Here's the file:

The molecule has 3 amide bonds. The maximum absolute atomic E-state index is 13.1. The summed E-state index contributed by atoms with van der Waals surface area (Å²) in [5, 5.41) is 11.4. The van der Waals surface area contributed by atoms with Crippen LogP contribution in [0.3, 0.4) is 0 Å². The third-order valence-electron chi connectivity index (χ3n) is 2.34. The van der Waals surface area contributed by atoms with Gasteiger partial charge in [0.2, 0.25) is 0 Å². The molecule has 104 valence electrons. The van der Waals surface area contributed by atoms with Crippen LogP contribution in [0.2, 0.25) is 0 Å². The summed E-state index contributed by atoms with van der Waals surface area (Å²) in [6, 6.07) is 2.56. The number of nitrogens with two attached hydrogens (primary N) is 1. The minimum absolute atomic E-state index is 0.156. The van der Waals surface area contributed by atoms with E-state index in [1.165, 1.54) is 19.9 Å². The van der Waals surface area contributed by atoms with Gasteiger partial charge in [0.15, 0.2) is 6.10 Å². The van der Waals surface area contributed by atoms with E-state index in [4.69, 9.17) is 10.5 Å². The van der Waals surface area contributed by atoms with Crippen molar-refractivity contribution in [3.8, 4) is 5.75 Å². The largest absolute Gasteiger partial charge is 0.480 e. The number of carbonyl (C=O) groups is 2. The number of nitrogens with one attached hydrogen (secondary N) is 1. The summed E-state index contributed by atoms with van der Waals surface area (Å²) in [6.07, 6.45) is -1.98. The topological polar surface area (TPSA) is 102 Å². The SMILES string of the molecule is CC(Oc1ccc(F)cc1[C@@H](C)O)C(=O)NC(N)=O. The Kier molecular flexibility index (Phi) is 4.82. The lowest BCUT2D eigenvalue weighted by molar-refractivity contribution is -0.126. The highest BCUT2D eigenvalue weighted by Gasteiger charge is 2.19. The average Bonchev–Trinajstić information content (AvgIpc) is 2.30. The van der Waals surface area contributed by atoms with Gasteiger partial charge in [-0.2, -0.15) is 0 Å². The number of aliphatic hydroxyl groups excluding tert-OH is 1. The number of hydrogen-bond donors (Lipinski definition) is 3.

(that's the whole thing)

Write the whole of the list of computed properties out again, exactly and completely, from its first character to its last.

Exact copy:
The molecule has 3 amide bonds. The maximum absolute atomic E-state index is 13.1. The summed E-state index contributed by atoms with van der Waals surface area (Å²) in [5, 5.41) is 11.4. The van der Waals surface area contributed by atoms with Crippen LogP contribution in [0.3, 0.4) is 0 Å². The third-order valence-electron chi connectivity index (χ3n) is 2.34. The van der Waals surface area contributed by atoms with Gasteiger partial charge in [0.2, 0.25) is 0 Å². The molecule has 104 valence electrons. The van der Waals surface area contributed by atoms with Crippen LogP contribution in [0.2, 0.25) is 0 Å². The summed E-state index contributed by atoms with van der Waals surface area (Å²) in [6, 6.07) is 2.56. The number of nitrogens with two attached hydrogens (primary N) is 1. The minimum absolute atomic E-state index is 0.156. The van der Waals surface area contributed by atoms with E-state index in [1.165, 1.54) is 19.9 Å². The van der Waals surface area contributed by atoms with Gasteiger partial charge in [0.15, 0.2) is 6.10 Å². The van der Waals surface area contributed by atoms with E-state index in [4.69, 9.17) is 10.5 Å². The van der Waals surface area contributed by atoms with Crippen molar-refractivity contribution in [3.8, 4) is 5.75 Å². The largest absolute Gasteiger partial charge is 0.480 e. The number of carbonyl (C=O) groups is 2. The number of nitrogens with one attached hydrogen (secondary N) is 1. The summed E-state index contributed by atoms with van der Waals surface area (Å²) in [6.07, 6.45) is -1.98. The topological polar surface area (TPSA) is 102 Å². The SMILES string of the molecule is CC(Oc1ccc(F)cc1[C@@H](C)O)C(=O)NC(N)=O. The Kier molecular flexibility index (Phi) is 4.82. The lowest BCUT2D eigenvalue weighted by molar-refractivity contribution is -0.126. The highest BCUT2D eigenvalue weighted by Gasteiger charge is 2.19. The average Bonchev–Trinajstić information content (AvgIpc) is 2.30. The van der Waals surface area contributed by atoms with Gasteiger partial charge in [-0.2, -0.15) is 0 Å². The number of aliphatic hydroxyl groups excluding tert-OH is 1. The number of hydrogen-bond donors (Lipinski definition) is 3.